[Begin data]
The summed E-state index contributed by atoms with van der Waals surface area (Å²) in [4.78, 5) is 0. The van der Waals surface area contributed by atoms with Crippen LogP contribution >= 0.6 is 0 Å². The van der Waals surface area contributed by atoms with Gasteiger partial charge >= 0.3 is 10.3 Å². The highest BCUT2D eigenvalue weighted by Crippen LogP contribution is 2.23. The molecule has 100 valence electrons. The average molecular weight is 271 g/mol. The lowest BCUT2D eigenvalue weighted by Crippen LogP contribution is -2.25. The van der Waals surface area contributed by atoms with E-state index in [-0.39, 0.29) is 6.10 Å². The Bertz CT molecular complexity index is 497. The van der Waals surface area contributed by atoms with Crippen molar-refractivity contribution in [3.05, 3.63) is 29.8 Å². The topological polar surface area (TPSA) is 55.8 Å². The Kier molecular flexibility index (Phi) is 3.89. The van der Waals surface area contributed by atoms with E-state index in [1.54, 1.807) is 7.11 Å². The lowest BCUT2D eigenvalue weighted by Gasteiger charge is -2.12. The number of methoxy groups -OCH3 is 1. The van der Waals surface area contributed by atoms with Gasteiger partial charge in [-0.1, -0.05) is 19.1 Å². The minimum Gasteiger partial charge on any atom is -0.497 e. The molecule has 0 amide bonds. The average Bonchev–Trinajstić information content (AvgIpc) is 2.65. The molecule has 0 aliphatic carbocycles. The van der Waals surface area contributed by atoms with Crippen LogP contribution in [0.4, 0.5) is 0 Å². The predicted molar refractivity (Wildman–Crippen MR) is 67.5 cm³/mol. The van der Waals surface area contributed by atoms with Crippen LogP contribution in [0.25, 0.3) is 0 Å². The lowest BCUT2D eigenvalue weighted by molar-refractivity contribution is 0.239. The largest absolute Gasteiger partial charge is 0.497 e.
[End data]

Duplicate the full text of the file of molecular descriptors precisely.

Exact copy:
The summed E-state index contributed by atoms with van der Waals surface area (Å²) in [4.78, 5) is 0. The van der Waals surface area contributed by atoms with Crippen LogP contribution >= 0.6 is 0 Å². The van der Waals surface area contributed by atoms with Gasteiger partial charge >= 0.3 is 10.3 Å². The highest BCUT2D eigenvalue weighted by Crippen LogP contribution is 2.23. The molecule has 100 valence electrons. The average molecular weight is 271 g/mol. The lowest BCUT2D eigenvalue weighted by Crippen LogP contribution is -2.25. The van der Waals surface area contributed by atoms with E-state index in [-0.39, 0.29) is 6.10 Å². The Bertz CT molecular complexity index is 497. The van der Waals surface area contributed by atoms with Crippen molar-refractivity contribution in [3.05, 3.63) is 29.8 Å². The topological polar surface area (TPSA) is 55.8 Å². The Kier molecular flexibility index (Phi) is 3.89. The van der Waals surface area contributed by atoms with E-state index in [1.54, 1.807) is 7.11 Å². The lowest BCUT2D eigenvalue weighted by Gasteiger charge is -2.12. The number of methoxy groups -OCH3 is 1. The van der Waals surface area contributed by atoms with Gasteiger partial charge in [-0.1, -0.05) is 19.1 Å². The minimum Gasteiger partial charge on any atom is -0.497 e. The molecule has 0 amide bonds. The average Bonchev–Trinajstić information content (AvgIpc) is 2.65. The molecule has 0 aliphatic carbocycles. The van der Waals surface area contributed by atoms with Crippen LogP contribution in [0.4, 0.5) is 0 Å². The predicted molar refractivity (Wildman–Crippen MR) is 67.5 cm³/mol. The van der Waals surface area contributed by atoms with Crippen LogP contribution in [0.25, 0.3) is 0 Å². The lowest BCUT2D eigenvalue weighted by molar-refractivity contribution is 0.239. The largest absolute Gasteiger partial charge is 0.497 e.